0
\$\begingroup\$

Excuse the crude ms paint drawing.enter image description here

The above is based on an actual relay whose coil has a resistance of 320 ohms. The common to normally closed contact has a resistance of near zero. When the switch is open, no current goes through either of the parallel paths. However, when the switch is closed (this is where i get confused (the rest is my guessing)), first current would flow through the coil. This would thus close the contacts. However when this happens wouldn't the current (by Kirchhoff rule) go only through the contact and bypass the coil. This would thus open the internal contact and current would be forced to flow through the coil again. Then the current by kirchoff would go through the contact. Thus the process would repeat.

What actually happens? Does it flip on and off extremely fast or does something else happen? In real life it does not flip on and off and rather current flows normally.

\$\endgroup\$
3
  • \$\begingroup\$ If the intended function is to have the relay switch on/off repeatedly then maybe you haven't supplied enough voltage to "trigger" the relay. BTW your circuit diagram is awful and makes no sense to me. Is it meant to be a reed relay? \$\endgroup\$
    – Andy aka
    Commented May 27, 2013 at 10:31
  • 1
    \$\begingroup\$ @user1950278 We have a schematic editor built into the site. Please consider replacing the MS-Paint drawing with a schematic. \$\endgroup\$ Commented May 27, 2013 at 15:25
  • \$\begingroup\$ Please draw the relay coil and contacts in such a way that we can see how you have actually connected them, and the switch and battery. \$\endgroup\$ Commented Sep 30, 2020 at 15:56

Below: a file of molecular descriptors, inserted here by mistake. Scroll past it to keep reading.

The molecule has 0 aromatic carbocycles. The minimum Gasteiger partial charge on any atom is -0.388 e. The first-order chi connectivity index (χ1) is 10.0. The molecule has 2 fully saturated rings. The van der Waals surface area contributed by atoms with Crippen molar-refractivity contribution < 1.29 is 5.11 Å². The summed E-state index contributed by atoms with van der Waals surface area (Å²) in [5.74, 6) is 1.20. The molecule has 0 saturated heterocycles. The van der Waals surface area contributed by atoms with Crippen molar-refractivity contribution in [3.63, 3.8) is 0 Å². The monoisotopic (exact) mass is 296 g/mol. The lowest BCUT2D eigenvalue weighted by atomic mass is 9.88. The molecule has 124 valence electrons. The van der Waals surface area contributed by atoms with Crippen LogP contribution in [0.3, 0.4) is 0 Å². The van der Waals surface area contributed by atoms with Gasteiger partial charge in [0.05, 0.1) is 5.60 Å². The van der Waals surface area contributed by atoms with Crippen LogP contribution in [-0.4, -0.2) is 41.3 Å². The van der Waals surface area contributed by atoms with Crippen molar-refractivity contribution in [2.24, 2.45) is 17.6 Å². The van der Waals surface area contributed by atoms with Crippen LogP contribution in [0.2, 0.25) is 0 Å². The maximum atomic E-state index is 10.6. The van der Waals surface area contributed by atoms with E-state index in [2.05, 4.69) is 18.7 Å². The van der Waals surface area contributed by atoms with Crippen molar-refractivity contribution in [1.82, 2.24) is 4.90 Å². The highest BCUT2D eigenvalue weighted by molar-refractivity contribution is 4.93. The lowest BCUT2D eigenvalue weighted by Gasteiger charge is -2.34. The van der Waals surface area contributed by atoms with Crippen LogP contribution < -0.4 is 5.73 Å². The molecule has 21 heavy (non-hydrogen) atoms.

1 Answer 1

4
\$\begingroup\$

The idea you describe can work, but it is very crude to remove the power from the coil by shorting the battery. At the very least you should insert a resistor to limit the current somewhat, as is you rely on the internal resistance of the battery, which can be OK for a 9V radio battery, but disastrous for 12V car battery.

The more common way to achieve roughly the same is to use a 'relay' with a Normally Closed (NC) contact, so you can open the circuit instead of shorting the battery. This is in fact how the common electro-mechanical doorbell works.

\$\endgroup\$
8
  • \$\begingroup\$ I am using a 12V power supply not a battery, so there is very little resistance. My question is what happens to the relay? Does it flip on and off continuously? \$\endgroup\$ Commented May 27, 2013 at 16:18
  • \$\begingroup\$ That depends to a large part on your supply. You are shorting the supply. Some supplies respond to that by cutting down the power for a certain time, or maybe until they are reset. Try it with a 100 Ohm resistor in series with the supply and the relay will probably vibrate (untill it breaks down, because it was not designed for this type of operation). \$\endgroup\$ Commented May 27, 2013 at 16:31
  • \$\begingroup\$ So what i should do is have a 320 ohm resistor in parallel with the coil of the relay. \$\endgroup\$ Commented May 27, 2013 at 17:32
  • \$\begingroup\$ I said 'in series with the power supply' and you interpret that as 'in parallel with the coil'???? \$\endgroup\$ Commented May 27, 2013 at 17:41
  • \$\begingroup\$ i was responding to the comment because you said putting a resistor in series with the supply would break down the relay. what i was thinking was: If i put a resistor in series with the contact, but parallel to the coil, then both resistance would be the same and the power supply wont be shorted. Would this solve the issue of the "vibrating relay" and the shorting of the power supply? \$\endgroup\$ Commented May 27, 2013 at 18:17

Your Answer

By clicking “Post Your Answer”, you agree to our terms of service and acknowledge you have read our privacy policy.

Not the answer you're looking for? Browse other questions tagged or ask your own question.